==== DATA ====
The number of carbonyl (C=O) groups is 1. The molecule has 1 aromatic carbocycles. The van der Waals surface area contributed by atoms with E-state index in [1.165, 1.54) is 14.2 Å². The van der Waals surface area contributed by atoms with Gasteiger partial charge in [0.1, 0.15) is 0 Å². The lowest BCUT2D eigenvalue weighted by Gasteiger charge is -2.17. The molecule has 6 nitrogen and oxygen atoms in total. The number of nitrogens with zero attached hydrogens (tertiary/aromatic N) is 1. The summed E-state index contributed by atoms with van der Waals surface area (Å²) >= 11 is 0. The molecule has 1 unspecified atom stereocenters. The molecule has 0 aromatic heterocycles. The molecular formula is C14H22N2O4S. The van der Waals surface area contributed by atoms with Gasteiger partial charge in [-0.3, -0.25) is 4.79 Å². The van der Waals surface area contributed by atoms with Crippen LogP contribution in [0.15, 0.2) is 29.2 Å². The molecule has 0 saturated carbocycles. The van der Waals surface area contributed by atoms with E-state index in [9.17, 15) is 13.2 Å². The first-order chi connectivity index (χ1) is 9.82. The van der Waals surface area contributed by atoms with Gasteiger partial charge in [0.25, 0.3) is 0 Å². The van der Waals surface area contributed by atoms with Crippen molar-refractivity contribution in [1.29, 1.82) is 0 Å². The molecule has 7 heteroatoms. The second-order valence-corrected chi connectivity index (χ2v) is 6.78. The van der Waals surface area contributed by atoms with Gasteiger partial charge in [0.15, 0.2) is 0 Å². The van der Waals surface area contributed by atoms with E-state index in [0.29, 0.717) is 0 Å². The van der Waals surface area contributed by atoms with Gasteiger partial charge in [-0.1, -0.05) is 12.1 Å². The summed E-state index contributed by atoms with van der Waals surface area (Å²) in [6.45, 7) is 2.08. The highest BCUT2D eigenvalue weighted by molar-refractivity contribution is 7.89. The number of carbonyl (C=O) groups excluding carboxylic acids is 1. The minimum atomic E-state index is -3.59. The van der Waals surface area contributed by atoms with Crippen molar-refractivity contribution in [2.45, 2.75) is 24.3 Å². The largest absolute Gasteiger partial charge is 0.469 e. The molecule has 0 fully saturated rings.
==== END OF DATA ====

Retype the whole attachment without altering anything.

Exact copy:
The number of carbonyl (C=O) groups is 1. The molecule has 1 aromatic carbocycles. The van der Waals surface area contributed by atoms with E-state index in [1.165, 1.54) is 14.2 Å². The van der Waals surface area contributed by atoms with Gasteiger partial charge in [0.1, 0.15) is 0 Å². The lowest BCUT2D eigenvalue weighted by Gasteiger charge is -2.17. The molecule has 6 nitrogen and oxygen atoms in total. The number of nitrogens with zero attached hydrogens (tertiary/aromatic N) is 1. The summed E-state index contributed by atoms with van der Waals surface area (Å²) >= 11 is 0. The molecule has 1 unspecified atom stereocenters. The molecule has 0 aromatic heterocycles. The molecular formula is C14H22N2O4S. The van der Waals surface area contributed by atoms with Gasteiger partial charge in [-0.3, -0.25) is 4.79 Å². The van der Waals surface area contributed by atoms with Crippen LogP contribution in [0.15, 0.2) is 29.2 Å². The molecule has 0 saturated carbocycles. The van der Waals surface area contributed by atoms with E-state index in [9.17, 15) is 13.2 Å². The first-order chi connectivity index (χ1) is 9.82. The van der Waals surface area contributed by atoms with Gasteiger partial charge in [0.25, 0.3) is 0 Å². The van der Waals surface area contributed by atoms with Crippen molar-refractivity contribution in [1.29, 1.82) is 0 Å². The molecule has 7 heteroatoms. The second-order valence-corrected chi connectivity index (χ2v) is 6.78. The van der Waals surface area contributed by atoms with Gasteiger partial charge in [0.15, 0.2) is 0 Å². The van der Waals surface area contributed by atoms with E-state index in [0.29, 0.717) is 0 Å². The van der Waals surface area contributed by atoms with Gasteiger partial charge in [-0.1, -0.05) is 12.1 Å². The summed E-state index contributed by atoms with van der Waals surface area (Å²) in [6.45, 7) is 2.08. The highest BCUT2D eigenvalue weighted by molar-refractivity contribution is 7.89. The number of carbonyl (C=O) groups excluding carboxylic acids is 1. The minimum atomic E-state index is -3.59. The van der Waals surface area contributed by atoms with Crippen molar-refractivity contribution in [2.45, 2.75) is 24.3 Å². The largest absolute Gasteiger partial charge is 0.469 e. The molecule has 0 fully saturated rings.